This is a detail that many people won’t even see, since you can just pick something like this up and put it down right away. Bloober Team put that extra touch into literally everything.

A Couple Oddities

Occasionally, when I run through a corridor, the game hiccups and rubber bands me back to a previous spot. Oddly enough, those situations occur when running around tight corners. It only happened 3 times in my entire playthrough.

In fact, all 3 happened in what would be the first Layers of Fear game content. These glitches don’t break the experience, since they don’t occur in hectic points, but they certainly break the palpable immersion.

There was also one weird tutorial that popped up randomly after getting onto a boat. After having played the game for the better part of four hours, the game told me again how to interact with objects.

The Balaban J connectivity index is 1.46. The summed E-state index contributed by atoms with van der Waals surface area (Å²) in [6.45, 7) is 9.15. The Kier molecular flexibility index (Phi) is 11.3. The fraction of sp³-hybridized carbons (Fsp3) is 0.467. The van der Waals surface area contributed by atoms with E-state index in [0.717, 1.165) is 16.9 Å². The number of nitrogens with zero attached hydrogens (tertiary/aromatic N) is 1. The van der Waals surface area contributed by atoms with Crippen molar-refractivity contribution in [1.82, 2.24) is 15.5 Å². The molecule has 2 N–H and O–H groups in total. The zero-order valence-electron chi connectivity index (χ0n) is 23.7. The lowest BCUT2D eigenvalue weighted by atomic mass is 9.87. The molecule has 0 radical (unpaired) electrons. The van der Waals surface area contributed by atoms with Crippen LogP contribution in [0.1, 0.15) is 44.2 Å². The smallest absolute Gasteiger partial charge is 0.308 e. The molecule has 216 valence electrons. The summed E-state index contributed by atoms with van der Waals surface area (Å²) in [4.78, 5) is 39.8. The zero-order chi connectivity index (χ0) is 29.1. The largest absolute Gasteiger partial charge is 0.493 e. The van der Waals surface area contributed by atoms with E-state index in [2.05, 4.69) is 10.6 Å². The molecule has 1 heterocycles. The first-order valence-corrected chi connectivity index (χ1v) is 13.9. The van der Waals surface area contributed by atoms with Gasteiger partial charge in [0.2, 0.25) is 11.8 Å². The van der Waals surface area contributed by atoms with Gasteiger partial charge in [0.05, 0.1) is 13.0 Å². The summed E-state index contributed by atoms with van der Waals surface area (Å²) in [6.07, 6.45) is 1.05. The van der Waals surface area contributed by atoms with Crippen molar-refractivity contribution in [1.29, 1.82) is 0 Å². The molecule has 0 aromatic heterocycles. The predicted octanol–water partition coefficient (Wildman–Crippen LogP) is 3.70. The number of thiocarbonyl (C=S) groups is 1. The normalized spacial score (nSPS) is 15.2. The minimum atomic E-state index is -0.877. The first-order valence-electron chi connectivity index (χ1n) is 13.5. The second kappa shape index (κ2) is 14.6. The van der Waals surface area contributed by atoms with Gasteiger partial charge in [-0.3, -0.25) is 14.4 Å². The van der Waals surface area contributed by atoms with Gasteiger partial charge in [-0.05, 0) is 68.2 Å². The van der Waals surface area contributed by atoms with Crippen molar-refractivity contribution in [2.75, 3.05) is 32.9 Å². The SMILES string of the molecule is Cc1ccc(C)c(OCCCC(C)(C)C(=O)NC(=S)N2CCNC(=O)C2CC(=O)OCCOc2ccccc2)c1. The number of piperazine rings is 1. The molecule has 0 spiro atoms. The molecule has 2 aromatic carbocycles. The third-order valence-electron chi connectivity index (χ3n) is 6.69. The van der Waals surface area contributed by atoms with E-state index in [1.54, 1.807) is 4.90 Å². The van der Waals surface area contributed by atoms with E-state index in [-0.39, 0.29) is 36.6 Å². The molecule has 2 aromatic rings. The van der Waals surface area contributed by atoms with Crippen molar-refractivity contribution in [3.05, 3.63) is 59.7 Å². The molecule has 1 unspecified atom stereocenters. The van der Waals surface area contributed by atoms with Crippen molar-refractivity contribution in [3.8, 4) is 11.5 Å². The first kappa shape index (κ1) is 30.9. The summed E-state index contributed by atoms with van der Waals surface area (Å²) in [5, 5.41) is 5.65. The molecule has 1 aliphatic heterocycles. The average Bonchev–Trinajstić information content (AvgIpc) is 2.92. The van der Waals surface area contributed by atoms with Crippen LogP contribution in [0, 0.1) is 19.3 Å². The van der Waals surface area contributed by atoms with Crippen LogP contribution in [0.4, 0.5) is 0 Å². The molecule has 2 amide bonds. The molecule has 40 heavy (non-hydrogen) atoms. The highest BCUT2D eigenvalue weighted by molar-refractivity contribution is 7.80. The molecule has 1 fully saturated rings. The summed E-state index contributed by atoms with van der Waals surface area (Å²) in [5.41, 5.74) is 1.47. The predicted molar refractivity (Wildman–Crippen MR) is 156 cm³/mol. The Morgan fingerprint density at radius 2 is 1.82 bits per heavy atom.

This was shortly followed by a command to crouch, which was introduced in the second Layers of Fear. I suspect that this was just left in the second game, even though it proves itself redundant in this complete package.

It’s nothing a good patch can’t fix, but it’s still there right now.

Layers of Fear Paves the Way for Unreal Engine 5

Layers of Fear proves its quality once again with its rebuild in a new, more powerful engine. It also acts as a clinical showcase for the engine itself, flexing its capabilities by enhancing its realism much more than before.

A couple oddities are one or two patches away from fixing, so not much gets in your way. The PS5 release of Layers of Fear is by far the definitive way to play this series.

Unless this type of game is absolutely not your thing, Layers of Fear is an easy recommendation.

Layers Of Fear is now available on PS5.

Review code kindly provided by the publisher.



The Final Word

There's no better way to play this series than the PS5 release of Layers of Fear, combining both stories under one cohesive umbrella. It also shows fantastic early potential in Unreal Engine 5, showcasing exactly what it can offer the rest of the gaming industry.